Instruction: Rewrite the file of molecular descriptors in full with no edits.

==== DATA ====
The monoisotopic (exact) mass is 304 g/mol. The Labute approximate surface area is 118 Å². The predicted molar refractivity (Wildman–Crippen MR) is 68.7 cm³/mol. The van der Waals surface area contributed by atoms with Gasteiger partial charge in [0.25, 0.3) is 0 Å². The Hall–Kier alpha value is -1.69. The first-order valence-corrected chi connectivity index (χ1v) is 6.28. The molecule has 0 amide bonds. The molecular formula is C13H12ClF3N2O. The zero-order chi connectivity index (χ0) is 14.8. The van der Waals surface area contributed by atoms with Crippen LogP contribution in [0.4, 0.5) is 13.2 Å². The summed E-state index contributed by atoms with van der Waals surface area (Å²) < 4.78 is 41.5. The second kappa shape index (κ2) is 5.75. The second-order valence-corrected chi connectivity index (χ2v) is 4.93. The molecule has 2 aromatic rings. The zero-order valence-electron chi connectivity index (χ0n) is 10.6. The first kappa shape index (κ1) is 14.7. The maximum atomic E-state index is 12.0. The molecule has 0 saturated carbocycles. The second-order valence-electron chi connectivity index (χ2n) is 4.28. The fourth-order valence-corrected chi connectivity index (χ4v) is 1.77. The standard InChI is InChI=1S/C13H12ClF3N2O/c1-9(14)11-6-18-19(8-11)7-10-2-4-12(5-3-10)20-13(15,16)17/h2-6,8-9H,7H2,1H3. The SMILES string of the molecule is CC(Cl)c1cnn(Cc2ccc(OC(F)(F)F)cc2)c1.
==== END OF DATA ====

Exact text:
The monoisotopic (exact) mass is 304 g/mol. The Labute approximate surface area is 118 Å². The predicted molar refractivity (Wildman–Crippen MR) is 68.7 cm³/mol. The van der Waals surface area contributed by atoms with Gasteiger partial charge in [0.25, 0.3) is 0 Å². The Hall–Kier alpha value is -1.69. The first-order valence-corrected chi connectivity index (χ1v) is 6.28. The molecule has 0 amide bonds. The molecular formula is C13H12ClF3N2O. The zero-order chi connectivity index (χ0) is 14.8. The van der Waals surface area contributed by atoms with Crippen LogP contribution in [0.4, 0.5) is 13.2 Å². The summed E-state index contributed by atoms with van der Waals surface area (Å²) < 4.78 is 41.5. The second kappa shape index (κ2) is 5.75. The second-order valence-corrected chi connectivity index (χ2v) is 4.93. The molecule has 2 aromatic rings. The zero-order valence-electron chi connectivity index (χ0n) is 10.6. The first kappa shape index (κ1) is 14.7. The maximum atomic E-state index is 12.0. The molecule has 0 saturated carbocycles. The second-order valence-electron chi connectivity index (χ2n) is 4.28. The fourth-order valence-corrected chi connectivity index (χ4v) is 1.77. The standard InChI is InChI=1S/C13H12ClF3N2O/c1-9(14)11-6-18-19(8-11)7-10-2-4-12(5-3-10)20-13(15,16)17/h2-6,8-9H,7H2,1H3. The SMILES string of the molecule is CC(Cl)c1cnn(Cc2ccc(OC(F)(F)F)cc2)c1.